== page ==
Graduate Program Faculty
Peter J. Grund
3111 Wescoe Hall
Ph.D. (Uppsala, Sweden)
Areas of Research
English language studies, English historical linguistics, historical pragmatics, early American English, corpus linguistics, editing, vernacularization of science, Salem witch trials.
Journal of English Linguistics
2013–2015. Conger Gabel Teaching Professor.
2011 Mortar Board Outstanding Educator Award.
Peter J. Grund. 2011. “Misticall Wordes and Names Infinite”: An Edition and Study of Humfrey Lock’s Treatise on Alchemy. Medieval and Renaissance Texts and Studies [MRTS] 367. Tempe, AZ: Arizona Center for Medieval and Renaissance Studies.
Merja Kytö, Peter J. Grund, and Terry Walker. 2011. Testifying to Language and Life in Early Modern England. Including a CD containing An Electronic Text Edition of Depositions 1560–1760 (ETED). Amsterdam and Philadelphia: John Benjamins.
Bernard Rosenthal, Gretchen A. Adams, Margo Burns, Peter Grund, Risto Hiltunen, Leena Kahlas-Tarkka, Merja Kytö, Matti Peikola, Benjamin C. Ray, Matti Rissanen, Marilynne K. Roach, and Richard B. Trask (eds.). 2009. Records of the Salem Witch-Hunt. Cambridge: Cambridge University Press.
Journal Articles (Selected)
Peter J. Grund, Margo Burns, and Matti Peikola. "The Vagaries of Manuscripts from the Salem Witch Trials: An Edition of Four (Re-)Discovered Documents from the Case Against Margaret Scott of Rowley." Studia Neophilologica (Forthcoming).
Peter J. Grund and Erik Smitterberg. "Conjuncts in Nineteenth-Century English:Diachronic Development and Genre Diversity." English Language and Linguistics 18/1 (2014): 157–181.
"The 'Forgotten' Language of Middle English Alchemy: Exploring Alchemical Lexis in the MED and the OED." Review of English Studies (pre-publication online version, 2013: doi: 10.1093/res/hgt097).
“Textual History as Language History? Text Categories, Corpora, Editions, and the Witness Depositions from the Salem Witch Trials.” Studia Neophilologica 84/1 (2012): 40–54.
“The Nature of Knowledge: Evidence and Evidentiality in the Witness Depositions from the Salem Witch Trials.” American Speech 87/1 (2012): 7–38.
“The Science of Pronominal Usage: He and It in Co-Reference to Inanimate Objects in Late Middle English Texts on Alchemy.” Journal of English Linguistics 39/4 (2011): 335–358.
“Textual Alchemy: The Transformationof Pseudo-Albertus Magnus’s Semita Recta into the Mirror of Lights.” Ambix: The Journal for the Society for the History of Alchemy and Chemistry 56/3 (2009): 202–225.
“Sidrak and Bokkus: An Early Modern Reader Response.” Anglia: Zeitschrift für englische Philologie 125/2 (2007): 217–238.
“From Tongue to Text: The Transmission of the Salem Witchcraft Examination Records.” American Speech 82/2 (2007): 119–150.
“Manuscripts as Sources for Linguistic Research: A Methodological Case Study Based on the Mirror of Lights.” Journal of English Linguistics 34/2 (2006): 105–125.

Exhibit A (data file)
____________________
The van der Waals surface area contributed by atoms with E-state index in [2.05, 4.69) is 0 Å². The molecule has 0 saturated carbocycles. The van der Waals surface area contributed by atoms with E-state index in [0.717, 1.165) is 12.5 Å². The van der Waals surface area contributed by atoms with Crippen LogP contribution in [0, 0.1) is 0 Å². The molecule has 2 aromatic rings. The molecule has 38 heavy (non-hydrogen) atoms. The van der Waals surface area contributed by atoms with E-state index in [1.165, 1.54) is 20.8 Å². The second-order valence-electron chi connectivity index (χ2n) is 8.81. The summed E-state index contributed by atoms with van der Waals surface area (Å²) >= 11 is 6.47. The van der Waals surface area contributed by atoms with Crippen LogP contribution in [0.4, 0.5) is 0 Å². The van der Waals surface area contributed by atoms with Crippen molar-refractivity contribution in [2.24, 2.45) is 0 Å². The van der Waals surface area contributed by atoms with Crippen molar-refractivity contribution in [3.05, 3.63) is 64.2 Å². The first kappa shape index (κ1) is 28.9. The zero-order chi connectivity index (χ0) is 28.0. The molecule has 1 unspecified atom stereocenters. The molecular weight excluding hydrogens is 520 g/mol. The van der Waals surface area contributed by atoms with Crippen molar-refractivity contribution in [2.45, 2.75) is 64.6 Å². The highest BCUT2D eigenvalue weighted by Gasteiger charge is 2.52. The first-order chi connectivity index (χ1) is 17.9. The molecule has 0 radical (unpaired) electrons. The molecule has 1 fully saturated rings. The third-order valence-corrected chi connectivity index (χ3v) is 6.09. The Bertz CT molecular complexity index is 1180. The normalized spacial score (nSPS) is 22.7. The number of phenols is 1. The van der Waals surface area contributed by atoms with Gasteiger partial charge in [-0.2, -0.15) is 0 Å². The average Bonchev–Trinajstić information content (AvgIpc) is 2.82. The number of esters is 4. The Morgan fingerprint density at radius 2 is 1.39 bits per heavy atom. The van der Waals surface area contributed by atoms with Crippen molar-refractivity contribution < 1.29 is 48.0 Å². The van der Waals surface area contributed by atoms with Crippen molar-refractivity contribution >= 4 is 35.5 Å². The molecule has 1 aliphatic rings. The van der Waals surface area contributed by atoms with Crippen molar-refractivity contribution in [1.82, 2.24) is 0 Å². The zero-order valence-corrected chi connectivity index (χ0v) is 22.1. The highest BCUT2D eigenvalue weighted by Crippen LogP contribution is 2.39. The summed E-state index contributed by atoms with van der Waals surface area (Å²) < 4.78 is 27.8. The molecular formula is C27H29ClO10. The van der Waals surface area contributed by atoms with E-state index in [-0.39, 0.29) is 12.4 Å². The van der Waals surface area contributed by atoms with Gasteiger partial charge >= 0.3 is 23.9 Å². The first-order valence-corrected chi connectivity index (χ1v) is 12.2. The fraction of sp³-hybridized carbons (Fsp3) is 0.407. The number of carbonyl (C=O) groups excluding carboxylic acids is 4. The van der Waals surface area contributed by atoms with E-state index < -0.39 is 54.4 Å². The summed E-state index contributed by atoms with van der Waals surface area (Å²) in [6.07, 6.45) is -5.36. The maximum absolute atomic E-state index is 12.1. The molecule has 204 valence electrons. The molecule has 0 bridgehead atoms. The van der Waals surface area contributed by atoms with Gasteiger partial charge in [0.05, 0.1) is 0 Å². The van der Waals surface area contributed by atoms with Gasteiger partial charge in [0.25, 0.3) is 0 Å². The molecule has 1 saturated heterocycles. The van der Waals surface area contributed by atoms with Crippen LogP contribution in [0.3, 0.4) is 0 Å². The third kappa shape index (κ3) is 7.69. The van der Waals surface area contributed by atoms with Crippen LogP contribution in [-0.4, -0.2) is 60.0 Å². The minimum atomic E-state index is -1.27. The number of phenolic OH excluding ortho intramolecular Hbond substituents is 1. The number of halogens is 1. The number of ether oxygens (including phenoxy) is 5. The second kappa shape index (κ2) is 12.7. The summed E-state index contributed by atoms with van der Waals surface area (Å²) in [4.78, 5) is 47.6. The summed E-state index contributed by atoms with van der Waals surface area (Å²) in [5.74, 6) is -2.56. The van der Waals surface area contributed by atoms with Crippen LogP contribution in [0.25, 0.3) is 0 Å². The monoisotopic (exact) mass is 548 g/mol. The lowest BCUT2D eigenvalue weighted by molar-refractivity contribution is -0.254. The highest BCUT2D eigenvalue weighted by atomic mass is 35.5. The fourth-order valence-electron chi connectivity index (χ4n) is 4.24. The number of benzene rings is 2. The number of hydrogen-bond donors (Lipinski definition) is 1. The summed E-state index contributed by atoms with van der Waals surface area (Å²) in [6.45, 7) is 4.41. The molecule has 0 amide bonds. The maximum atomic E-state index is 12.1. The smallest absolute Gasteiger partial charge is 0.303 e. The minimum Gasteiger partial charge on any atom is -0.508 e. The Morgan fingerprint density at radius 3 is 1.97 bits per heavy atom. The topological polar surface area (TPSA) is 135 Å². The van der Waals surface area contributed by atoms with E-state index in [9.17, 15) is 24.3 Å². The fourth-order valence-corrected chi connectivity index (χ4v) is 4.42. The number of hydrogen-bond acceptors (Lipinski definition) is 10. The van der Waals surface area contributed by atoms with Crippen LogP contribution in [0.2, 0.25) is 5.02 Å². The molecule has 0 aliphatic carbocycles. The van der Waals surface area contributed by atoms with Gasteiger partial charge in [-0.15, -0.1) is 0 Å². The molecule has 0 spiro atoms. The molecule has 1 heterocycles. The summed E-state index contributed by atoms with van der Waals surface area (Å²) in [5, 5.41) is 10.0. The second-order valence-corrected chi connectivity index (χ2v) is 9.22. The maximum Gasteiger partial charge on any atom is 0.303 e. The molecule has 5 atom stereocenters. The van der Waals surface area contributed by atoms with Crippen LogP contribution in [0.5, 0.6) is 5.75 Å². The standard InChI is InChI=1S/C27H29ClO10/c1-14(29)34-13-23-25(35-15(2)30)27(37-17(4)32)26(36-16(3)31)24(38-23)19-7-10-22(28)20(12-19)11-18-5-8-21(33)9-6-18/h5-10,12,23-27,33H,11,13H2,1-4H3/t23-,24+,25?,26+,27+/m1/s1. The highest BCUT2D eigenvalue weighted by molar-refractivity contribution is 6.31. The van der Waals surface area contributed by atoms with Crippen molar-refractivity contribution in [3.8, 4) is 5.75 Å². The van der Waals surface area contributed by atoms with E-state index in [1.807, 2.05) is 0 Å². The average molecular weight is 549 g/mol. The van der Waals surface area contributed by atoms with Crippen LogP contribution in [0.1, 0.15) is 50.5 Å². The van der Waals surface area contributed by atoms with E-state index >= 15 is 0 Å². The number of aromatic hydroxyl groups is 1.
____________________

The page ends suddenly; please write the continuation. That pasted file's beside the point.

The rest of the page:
“‘ffor to make Azure as Albert biddes’: Medieval English Alchemical Writings in the Pseudo-Albertan Tradition.” Ambix: The Journal for the Society for the History of Alchemy and Chemistry 53/1 (2006): 21–42.
“Albertus Magnus and the Queen of the Elves: A 15th-Century English Verse Dialogue on Alchemy.” Anglia: Zeitschrift für englische Philologie 122/4 (2004): 640–662.
Peter Grund, Merja Kytö, and Matti Rissanen. “Editing the Salem Witchcraft Records: An Exploration of a Linguistic Treasury.” American Speech 79/2 (2004): 146–166.
Biography and Areas of Interest
I have always been fascinated by the English language: its structure, history, and variation. I am fortunate to be able to develop this fascination virtually every day, as I research and discover new aspects of the history of English and as I explore and discuss the English language with students in and outside class.
One of my main research interests is alchemical texts from the fifteenth and sixteenth centuries. I study how writers began to write alchemical texts in English (instead of Latin) and how they created new words, constructions, and textual forms necessary to deal with topics that had previously only been discussed in Latin. Another area of focus for my research is the language and structure of early legal documents from England and North America. My current project explores how the witnesses and recorders co-constructed the narratives of the Salem witness depositions, and how the participants used various linguistic markers to frame their evidence as reliable and believable.
Although I teach a wide range of classes (including History of English, Introduction to the English Language, World Englishes, Stylistics, etc.), a point of emphasis in all these courses is that language is characterized by variation and change. My aim is to provide the tools and language to discuss such variation and the factors governing how people speak and write in different situations, where such situational conventions come from, and how these conventions have changed over time and are still changing. It is important to see that language is not arbitrary but varies for a number of situational, social, cultural, and historical reasons.